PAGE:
# The event horizion of a white hole

Yes, I know white holes violate the 2nd law of thermodynamics, etc, etc.
But imagine if you that you had a whitehole, Am I correct in my assumption that it’s event horizion would mark the line that no matter coming from outside of it could go past?

Bump! Someone should know this, but to help I’ll explain my reasoning: A white hole is the time symetric version of a black hole and is predicted by the thoery of general relativity (which is time symetric), so if you were to take a video camera and film a black hole, then run that film in reverse you would be looking at a white hole.

I think you’d be correct, but I think it would be more right to say that after that point, any matter being spewed from the hole couldn’t go back, if that makes sense.

It does but maybe better stated as the point where it can start heading back.

Well, if you’re going to speculate about the properties of an object that, by your own admission, can’t exist, you can make up any rules you feel like, frankly.

No, it isn’t specifically forbidden from existing (infact their existance is implicity implied by general relativity) as the 2nd law of thermodynamics is only a function of probability and may only hold true for our locality or time frame within the universe. the reason why I asked the question orginally is that I saw a creationist theory that described the whole universe as a white hole and I am checking my debunking as white holes are something that I am unsure of.

Anyway you should know tht they exist, one of the episodes of Red Dwarf was called ‘White Hole’!!

Oh, okay. If it was in a Red Dwarf episode, I guess we’ll have to accept its existence and seriously discuss its properties.

Well, maybe later. Voyager is on and I hear this episode will offer a serious analysis of time travel!
[sub](somewhere in the multiverse is a dimension where sarcasm doesn’t exist, so I try to pick up the slack)[/sub]

Ok, white holes are one of those things like tachyons that have been co-opted by sci-fi, but they are described in GR, though I seriously doubt that they exist.

The Red Dwarf thing was a reference to smegheads name!

I’m pretty sure you’re right about the event horizon of a white hole. A more interesting question, in my opinion, is whether “Hawking Radiation” would cause a white hole to gradually gain mass in the same manner that it causes a black hole to lose mass. I think so, but it’s hard to visualize.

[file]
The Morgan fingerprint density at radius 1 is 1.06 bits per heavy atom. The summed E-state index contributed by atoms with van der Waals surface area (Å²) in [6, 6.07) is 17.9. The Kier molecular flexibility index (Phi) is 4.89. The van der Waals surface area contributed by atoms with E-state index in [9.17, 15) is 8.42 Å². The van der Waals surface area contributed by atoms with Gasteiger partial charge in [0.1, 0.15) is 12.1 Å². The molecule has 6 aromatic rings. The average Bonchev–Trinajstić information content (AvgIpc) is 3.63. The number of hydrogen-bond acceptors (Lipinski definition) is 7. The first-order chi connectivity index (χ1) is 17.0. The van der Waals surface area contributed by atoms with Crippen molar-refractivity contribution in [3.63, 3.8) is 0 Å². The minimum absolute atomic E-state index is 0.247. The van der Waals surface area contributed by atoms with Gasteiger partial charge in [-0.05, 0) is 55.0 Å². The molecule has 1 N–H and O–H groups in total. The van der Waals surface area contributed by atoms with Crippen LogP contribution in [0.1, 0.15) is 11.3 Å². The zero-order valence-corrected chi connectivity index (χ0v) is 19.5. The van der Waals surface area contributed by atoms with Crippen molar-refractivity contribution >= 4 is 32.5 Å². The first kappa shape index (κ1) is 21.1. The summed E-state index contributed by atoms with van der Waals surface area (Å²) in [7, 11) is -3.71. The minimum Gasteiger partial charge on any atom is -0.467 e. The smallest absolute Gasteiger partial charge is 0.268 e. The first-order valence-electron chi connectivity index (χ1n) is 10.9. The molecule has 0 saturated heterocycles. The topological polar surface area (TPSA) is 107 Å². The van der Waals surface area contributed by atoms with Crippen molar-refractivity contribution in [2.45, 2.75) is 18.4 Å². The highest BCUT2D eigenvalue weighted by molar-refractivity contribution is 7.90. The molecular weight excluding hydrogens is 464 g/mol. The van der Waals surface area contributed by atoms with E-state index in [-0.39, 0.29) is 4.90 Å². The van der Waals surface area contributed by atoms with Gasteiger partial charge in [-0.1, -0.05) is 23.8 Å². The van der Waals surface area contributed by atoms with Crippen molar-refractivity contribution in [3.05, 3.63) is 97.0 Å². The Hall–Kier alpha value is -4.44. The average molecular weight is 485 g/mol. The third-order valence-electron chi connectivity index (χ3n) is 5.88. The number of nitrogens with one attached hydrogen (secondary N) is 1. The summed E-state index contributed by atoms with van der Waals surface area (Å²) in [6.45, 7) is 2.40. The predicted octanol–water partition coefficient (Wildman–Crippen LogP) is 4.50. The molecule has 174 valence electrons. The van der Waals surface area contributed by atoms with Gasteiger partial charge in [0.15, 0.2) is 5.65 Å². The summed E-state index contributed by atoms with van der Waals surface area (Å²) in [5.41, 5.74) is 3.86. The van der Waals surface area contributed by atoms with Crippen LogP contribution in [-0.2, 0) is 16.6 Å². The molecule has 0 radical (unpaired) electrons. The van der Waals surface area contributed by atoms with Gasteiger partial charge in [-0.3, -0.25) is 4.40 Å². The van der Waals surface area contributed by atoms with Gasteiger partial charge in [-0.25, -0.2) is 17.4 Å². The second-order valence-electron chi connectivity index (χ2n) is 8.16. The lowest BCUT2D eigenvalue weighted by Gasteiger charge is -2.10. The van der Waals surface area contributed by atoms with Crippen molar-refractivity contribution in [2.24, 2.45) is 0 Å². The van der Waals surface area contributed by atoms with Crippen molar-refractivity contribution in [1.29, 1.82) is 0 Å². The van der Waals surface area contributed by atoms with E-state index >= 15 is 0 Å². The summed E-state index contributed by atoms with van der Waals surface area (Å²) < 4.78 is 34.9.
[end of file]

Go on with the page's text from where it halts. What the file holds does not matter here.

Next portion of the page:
No matter actually falls into a black hole, hence energy gathers around a white hole’s event horizon to form matter, which is jetted away from the white hole…

Matter does fall into black holes, it may not appear to as the light reflecting off it becomes very slow, but it does fall in.

I see what your saying now, because of the time warp, I did do all the equations to model an astronaut falling into a hole and I think from an outside perspective (i.e. not the astronauts) you maybe right, but I’d have to check again.

For an observer outside the black hole the astronaut (or whatever) never seems to enter the event horizon. To the outside observer the astronaut would seem to stop at the event horizon and would then fade from view (they would get redshifted out of vision).

From the perspective of the astronaut he/she would most certainly pass the event horizon (in the case of a sufficiently large black hole the astronaut might not even notice anything…for a smallish black hole the astronaut would be stretched into spaghetti before entering the horizon [assuming they were going in feet/head first]).

Yes, I do remember now (I should do as I did a reasonable amount of research on blackholes at uni), the path that the light is travelling from the astronaut to the observer represents a severely warped region of space time, though you could argue that it is just the light from the astronaut that you are seeing and the astronaut himself has fallen in the whole, it is dependant on the relativistic perspective that you take.

There are two major theoretical problems with white holes. First, they’re non-determinate. Anything that can go into a black hole, can come out of a white hole… But anything can go into a black hole, so anything can come out of a white hole, and we have no reason to expect anything in particular.

The other problem is that creating one would violate the Third Law of Thermodynamics. You can have a universe with a white hole in it, but it has to be born with the universe. You can’t take a universe without a white hole and put one into it.

The Second Law is also an issue, of course, but as long as you’ve got something other than your white hole in the universe, you can just increase its entropy to compensate.